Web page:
Thread: NFL Pensions
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Old 06-01-2009, 07:45 AM
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Mary Pat Campbell
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Default NFL Pensions

I mentioned one instance of NFL pension trouble in the public pensions thread, but figured, I might as well start a new thread once I found another story:

Even the richest sports league in the world can't meet its pension obligations.

NFL owners in March voted to allow teams to opt out of the league-run pension plan for coaches and other non-playing employees. Already nine of the NFL's 32 clubs have opted out of the program — including the Dallas Cowboys and the San Francisco 49ers — and three more teams are considering following suit, said Larry Keenan, executive director of the NFL Coaches Association.

The move has angered coaches, and led to worries some NFL coaches and employees might leave the league. Last month, two veteran Indianapolis Colts coaches, offensive coordinator Tom Moore and offensive line coach Howard Mudd, retired because of the pension changes, Mr. Keenan said. “At this time, we're still monitoring the issue on a team-by-team basis and staying in constant communication with the coaches,” he said in an e-mail.

Jeff Pash, NFL executive vice president and general counsel, told reporters at the league's spring meeting last month that the reason for the change is “entirely related to the drop in the stock market” over the past 18 months that left many “clubs' pension plans quite underfunded,” according to a transcript of the press conference.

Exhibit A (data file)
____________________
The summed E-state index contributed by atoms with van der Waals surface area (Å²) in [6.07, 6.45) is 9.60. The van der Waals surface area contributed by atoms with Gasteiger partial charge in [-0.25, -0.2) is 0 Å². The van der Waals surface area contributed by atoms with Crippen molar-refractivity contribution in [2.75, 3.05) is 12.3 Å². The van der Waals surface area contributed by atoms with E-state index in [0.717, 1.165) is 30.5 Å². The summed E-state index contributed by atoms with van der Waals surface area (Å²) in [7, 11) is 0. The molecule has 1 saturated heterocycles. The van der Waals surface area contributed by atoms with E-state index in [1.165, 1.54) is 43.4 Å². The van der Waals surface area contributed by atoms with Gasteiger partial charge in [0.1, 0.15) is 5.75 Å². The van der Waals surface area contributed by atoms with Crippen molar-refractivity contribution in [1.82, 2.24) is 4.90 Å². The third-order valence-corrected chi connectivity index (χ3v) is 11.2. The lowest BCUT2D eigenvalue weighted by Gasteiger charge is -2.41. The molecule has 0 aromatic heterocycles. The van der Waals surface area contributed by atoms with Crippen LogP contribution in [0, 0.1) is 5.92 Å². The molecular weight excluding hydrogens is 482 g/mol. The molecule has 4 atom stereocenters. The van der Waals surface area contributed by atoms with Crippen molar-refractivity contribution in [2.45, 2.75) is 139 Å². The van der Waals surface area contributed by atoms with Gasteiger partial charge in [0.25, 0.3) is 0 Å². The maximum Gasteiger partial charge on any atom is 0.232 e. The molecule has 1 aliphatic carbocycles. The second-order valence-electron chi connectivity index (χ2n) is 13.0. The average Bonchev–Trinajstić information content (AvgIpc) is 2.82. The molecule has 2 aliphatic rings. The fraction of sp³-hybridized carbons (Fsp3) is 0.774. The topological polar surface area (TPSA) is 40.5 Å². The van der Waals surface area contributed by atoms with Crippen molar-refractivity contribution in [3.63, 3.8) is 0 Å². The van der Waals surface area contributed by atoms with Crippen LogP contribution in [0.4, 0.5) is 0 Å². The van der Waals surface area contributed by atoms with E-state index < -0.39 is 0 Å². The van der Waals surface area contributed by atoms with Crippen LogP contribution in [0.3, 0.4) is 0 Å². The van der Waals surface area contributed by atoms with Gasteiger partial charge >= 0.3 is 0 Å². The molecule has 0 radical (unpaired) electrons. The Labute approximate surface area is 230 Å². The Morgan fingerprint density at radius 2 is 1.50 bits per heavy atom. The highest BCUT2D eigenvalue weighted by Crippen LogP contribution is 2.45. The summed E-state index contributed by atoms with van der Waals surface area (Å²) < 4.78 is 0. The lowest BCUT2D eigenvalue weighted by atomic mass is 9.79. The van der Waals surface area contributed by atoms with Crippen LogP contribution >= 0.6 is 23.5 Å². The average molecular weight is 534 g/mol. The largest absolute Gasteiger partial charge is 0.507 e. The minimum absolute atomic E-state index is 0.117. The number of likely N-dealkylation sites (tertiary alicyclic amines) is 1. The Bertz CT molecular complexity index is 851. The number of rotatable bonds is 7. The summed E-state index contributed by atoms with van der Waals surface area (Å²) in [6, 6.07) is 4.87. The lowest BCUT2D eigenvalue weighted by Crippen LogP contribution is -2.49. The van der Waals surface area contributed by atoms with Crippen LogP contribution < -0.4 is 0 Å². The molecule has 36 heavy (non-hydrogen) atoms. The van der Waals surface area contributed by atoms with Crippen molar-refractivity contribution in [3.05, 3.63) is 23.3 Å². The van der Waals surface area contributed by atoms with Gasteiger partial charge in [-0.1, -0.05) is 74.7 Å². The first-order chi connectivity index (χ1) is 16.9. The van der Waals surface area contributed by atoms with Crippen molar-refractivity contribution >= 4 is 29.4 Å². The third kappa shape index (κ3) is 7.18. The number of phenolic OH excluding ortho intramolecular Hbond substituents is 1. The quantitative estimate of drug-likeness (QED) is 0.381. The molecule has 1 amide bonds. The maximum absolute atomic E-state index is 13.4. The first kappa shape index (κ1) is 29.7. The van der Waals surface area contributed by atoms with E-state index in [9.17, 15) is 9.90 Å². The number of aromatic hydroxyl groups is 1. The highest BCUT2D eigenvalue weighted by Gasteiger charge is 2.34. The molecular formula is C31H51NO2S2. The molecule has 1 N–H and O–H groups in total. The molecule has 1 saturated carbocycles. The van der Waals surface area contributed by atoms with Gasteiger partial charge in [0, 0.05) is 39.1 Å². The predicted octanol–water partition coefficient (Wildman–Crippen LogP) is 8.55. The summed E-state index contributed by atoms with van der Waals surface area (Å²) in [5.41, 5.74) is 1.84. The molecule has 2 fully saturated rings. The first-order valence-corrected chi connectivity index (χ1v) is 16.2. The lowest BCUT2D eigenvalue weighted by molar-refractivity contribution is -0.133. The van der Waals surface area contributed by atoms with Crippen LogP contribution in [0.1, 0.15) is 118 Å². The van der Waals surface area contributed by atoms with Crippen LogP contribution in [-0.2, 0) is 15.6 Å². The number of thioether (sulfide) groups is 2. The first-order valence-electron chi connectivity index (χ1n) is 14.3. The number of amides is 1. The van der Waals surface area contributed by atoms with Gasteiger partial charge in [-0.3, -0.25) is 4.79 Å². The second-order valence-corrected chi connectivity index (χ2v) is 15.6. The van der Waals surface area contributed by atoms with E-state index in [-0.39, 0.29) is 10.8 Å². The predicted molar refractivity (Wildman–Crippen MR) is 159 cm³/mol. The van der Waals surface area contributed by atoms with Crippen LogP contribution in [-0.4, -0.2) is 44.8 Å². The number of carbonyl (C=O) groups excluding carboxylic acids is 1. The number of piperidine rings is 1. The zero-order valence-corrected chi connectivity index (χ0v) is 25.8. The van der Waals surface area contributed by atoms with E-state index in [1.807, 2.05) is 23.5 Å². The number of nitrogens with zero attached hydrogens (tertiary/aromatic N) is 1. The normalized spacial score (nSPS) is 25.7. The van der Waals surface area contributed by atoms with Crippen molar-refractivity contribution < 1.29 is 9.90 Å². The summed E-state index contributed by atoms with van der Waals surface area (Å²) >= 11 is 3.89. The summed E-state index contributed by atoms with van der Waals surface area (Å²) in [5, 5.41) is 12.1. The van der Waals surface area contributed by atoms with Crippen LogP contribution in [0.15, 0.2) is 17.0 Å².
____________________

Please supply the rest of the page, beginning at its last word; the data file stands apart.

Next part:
Back from mid-May:

The executive director of the NFL Coaches Association blasted the NFL Saturday for showing "a total lack of respect" toward the league's assistant coaches by altering their league-wide pension plan.

The change, a cost-cutting measure that allows individual teams to opt out of the plan, was voted on by NFL owners in March "with no forewarning," according to Larry Kennan. The change led to the recent retirement of two long-time Indianapolis Colts assistants. And in an interview on Sirius NFL Radio's "The Weekend Kickoff," Kennan said other assistants have discussed quitting, too.
That angst has led to renewed talk of forming an actual coaches union - something Kennan said was a possibility even though "we've been threatened many times that if we formed an association they'd fire all of us." He also said he believes the owners may have made the decision on the pension plan with other motives in mind.

"We understand that everybody is cutting expenses around the country, at General Motors and a lot of the major corporations," Kennan said. "But a lot of them are on the verge of bankruptcy. I can't imagine that the NFL is on the verge of bankruptcy, bringing in over $8 billion last year. For them to do this, particularly with no advance warning, it makes no sense. It leads me to believe that it was maybe a knee-jerk reaction to the economy and also maybe it was a strategy to deal with the negotiations they're getting ready to do with the players and the lockout the owners are talking about."

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